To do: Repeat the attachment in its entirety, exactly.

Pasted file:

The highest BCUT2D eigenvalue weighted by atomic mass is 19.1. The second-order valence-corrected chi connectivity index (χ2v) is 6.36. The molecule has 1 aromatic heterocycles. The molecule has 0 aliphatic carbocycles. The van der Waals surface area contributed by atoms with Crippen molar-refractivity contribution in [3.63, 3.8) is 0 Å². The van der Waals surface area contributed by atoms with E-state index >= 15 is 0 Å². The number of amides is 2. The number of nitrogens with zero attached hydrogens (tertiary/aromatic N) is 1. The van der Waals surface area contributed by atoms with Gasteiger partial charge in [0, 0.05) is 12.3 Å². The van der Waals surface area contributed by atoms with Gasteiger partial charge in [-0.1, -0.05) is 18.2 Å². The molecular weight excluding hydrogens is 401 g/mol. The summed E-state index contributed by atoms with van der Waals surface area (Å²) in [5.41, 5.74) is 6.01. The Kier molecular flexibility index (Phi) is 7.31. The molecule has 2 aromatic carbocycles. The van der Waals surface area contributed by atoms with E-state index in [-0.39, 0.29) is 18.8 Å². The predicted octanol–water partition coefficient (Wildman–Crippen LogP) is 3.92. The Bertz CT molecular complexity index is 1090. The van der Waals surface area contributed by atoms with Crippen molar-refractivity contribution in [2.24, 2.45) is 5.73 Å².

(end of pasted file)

The highest BCUT2D eigenvalue weighted by atomic mass is 19.1. The second-order valence-corrected chi connectivity index (χ2v) is 6.36. The molecule has 1 aromatic heterocycles. The molecule has 0 aliphatic carbocycles. The van der Waals surface area contributed by atoms with Crippen molar-refractivity contribution in [3.63, 3.8) is 0 Å². The van der Waals surface area contributed by atoms with E-state index >= 15 is 0 Å². The number of amides is 2. The number of nitrogens with zero attached hydrogens (tertiary/aromatic N) is 1. The van der Waals surface area contributed by atoms with Gasteiger partial charge in [0, 0.05) is 12.3 Å². The van der Waals surface area contributed by atoms with Gasteiger partial charge in [-0.1, -0.05) is 18.2 Å². The molecular weight excluding hydrogens is 401 g/mol. The summed E-state index contributed by atoms with van der Waals surface area (Å²) in [5.41, 5.74) is 6.01. The Kier molecular flexibility index (Phi) is 7.31. The molecule has 2 aromatic carbocycles. The van der Waals surface area contributed by atoms with E-state index in [-0.39, 0.29) is 18.8 Å². The predicted octanol–water partition coefficient (Wildman–Crippen LogP) is 3.92. The Bertz CT molecular complexity index is 1090. The van der Waals surface area contributed by atoms with Crippen molar-refractivity contribution in [2.24, 2.45) is 5.73 Å².